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The Tao Teh King: A Short Study in Comparative Religion, by C. Spurgeon Medhurst, [1905], at

p. 113


It was once generally affirmed that the greater the Self the more impossible it was to compare it with anything else. 1 Now it is just this greatness which makes it incomparable; should, however, a comparison be demanded, it would have to be described as the eternal, which is imperceptible. Now the Self has three treasures, to which it clings as to inseparables—the first is compassion, 2 the second, self-restraint, the third, nowhere venturing to claim precedence.

Compassionate—therefore irresistible! 3

Self-restrained—therefore enlarged!

Nowhere venturing to claim precedence—therefore efficient! 4

Now-a-days men cast compassion on one side, yet expect to be irresistible! They discard self-restraint, yet look for enlargement; They forget to retire, yet demand precedence!—this is death. 5

As regards compassion, rely on it when you would contend, and you will overcome; rely on it when you would protect, and you will succeed.

p. 114

[paragraph continues] Heaven is ever ready to deliver because of the protection compassion brings. 6

"He shall not strive, nor cry aloud;
 Neither shall anyone hear his voice in the streets.
 A bruised reed shall he not break,
 And smoking flax shall he not quench,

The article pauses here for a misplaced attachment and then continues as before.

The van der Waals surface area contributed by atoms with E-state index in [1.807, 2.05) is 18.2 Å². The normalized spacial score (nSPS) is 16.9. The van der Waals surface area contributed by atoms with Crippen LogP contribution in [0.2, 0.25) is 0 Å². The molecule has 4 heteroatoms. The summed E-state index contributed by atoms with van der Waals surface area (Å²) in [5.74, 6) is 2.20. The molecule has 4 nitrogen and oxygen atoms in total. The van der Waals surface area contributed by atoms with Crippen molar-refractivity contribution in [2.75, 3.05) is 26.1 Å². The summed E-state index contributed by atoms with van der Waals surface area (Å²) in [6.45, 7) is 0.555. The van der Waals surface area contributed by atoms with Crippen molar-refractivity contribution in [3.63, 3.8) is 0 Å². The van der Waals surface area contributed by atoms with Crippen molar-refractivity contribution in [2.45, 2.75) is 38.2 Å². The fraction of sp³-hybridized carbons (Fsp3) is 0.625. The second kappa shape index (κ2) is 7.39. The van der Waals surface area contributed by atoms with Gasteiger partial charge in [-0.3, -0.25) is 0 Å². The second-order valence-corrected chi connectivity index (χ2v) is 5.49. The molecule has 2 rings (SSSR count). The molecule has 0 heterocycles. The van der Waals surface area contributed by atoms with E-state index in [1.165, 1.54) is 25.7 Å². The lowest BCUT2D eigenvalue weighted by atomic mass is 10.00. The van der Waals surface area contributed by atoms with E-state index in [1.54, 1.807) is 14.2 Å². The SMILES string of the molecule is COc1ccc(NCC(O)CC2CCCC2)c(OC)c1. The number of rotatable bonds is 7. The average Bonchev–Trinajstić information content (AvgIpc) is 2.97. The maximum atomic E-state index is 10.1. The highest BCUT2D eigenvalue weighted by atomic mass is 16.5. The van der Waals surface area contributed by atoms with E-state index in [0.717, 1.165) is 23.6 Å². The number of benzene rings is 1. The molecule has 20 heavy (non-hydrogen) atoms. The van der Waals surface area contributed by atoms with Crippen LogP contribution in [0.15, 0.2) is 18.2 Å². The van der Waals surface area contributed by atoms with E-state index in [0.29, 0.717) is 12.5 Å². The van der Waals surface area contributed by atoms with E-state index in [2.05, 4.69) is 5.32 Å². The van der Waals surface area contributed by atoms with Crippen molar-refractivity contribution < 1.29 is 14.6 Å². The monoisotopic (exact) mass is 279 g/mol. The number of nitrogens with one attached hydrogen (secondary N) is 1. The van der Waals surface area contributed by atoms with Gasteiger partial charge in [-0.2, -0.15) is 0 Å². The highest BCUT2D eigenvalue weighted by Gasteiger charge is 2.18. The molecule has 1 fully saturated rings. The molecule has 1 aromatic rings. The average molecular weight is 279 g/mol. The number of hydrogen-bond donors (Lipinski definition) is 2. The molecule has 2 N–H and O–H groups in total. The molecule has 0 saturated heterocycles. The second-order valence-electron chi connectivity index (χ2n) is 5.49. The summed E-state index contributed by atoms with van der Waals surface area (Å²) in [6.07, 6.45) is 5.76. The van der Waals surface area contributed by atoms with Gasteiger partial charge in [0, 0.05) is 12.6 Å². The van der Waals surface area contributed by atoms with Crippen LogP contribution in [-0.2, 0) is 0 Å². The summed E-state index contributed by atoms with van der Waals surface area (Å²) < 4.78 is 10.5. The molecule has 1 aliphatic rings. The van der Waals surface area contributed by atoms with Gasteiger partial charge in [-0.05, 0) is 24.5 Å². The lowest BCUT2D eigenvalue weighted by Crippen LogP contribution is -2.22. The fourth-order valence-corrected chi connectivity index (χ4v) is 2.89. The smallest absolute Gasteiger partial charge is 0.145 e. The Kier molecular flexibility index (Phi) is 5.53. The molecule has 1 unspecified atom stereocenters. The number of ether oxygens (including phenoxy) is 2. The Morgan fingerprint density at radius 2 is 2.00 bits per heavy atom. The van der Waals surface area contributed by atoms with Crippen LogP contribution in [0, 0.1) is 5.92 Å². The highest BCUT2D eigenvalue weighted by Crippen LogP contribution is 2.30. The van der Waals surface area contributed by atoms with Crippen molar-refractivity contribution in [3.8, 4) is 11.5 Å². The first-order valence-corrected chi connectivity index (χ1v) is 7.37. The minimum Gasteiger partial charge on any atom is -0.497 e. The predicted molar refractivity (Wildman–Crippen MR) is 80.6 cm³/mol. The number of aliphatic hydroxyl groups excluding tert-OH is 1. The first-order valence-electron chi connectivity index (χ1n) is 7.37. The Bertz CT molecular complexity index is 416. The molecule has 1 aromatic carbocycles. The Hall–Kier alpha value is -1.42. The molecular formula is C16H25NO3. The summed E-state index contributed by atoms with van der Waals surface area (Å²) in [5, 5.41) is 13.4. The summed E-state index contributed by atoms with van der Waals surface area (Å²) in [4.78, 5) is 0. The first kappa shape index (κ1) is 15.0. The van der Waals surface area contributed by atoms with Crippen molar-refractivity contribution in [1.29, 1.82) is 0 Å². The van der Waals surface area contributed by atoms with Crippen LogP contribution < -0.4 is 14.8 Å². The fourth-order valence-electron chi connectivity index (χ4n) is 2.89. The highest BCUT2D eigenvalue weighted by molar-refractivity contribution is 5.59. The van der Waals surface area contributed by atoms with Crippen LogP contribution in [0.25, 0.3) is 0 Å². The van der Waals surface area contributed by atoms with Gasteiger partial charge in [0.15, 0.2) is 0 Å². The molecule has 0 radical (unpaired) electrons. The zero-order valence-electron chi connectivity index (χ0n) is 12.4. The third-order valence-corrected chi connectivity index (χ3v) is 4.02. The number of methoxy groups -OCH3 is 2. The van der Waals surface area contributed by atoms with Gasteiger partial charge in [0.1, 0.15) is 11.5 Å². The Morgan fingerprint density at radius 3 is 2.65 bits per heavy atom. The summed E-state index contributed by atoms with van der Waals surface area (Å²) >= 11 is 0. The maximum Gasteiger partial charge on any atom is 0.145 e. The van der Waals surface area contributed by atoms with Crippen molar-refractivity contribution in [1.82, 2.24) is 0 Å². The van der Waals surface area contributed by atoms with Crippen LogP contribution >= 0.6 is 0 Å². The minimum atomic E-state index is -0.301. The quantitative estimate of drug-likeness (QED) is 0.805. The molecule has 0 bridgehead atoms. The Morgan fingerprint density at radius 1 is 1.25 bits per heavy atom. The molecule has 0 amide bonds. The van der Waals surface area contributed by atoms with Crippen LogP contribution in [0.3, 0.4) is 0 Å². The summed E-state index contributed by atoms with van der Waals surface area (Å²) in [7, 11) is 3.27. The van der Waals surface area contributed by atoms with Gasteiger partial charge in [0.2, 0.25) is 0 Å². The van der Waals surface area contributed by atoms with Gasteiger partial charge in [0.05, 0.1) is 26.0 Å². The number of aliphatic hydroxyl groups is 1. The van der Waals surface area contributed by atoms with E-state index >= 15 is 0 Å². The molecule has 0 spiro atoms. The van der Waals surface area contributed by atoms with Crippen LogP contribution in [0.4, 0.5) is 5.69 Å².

Till he send forth judgment unto victory,
 And in his name shall the Gentiles hope."
                                    (Matt. xii, 19-21.)


113:1 True greatness cannot be included in any one class to the exclusion of the others, and therefore it cannot be classified.

113:2 Maclagan, who translates tz’u by gentleness instead of compassion, notes that "Gentleness corresponds to the female element which appears more than once in the Tao-teh-king."

113:3 Cf. II. Sam. xxii, 36. Hsü-hui-hi notes that compassion is irresistible because it never exerts its strength until force is unavoidable.

113:4 Lit. "a vessel of highest honor." v. Legge in loc.

113:5 Can the flower live when the root is gone?

114:6 Students will observe that my translation differs materially from the renditions of previous laborers in the same field. Whether for better or for worse I must leave to the judgment of Chinese scholars, and the intuitions of those to whom the ancient philosopher is a teacher.

Next: Chapter LXVIII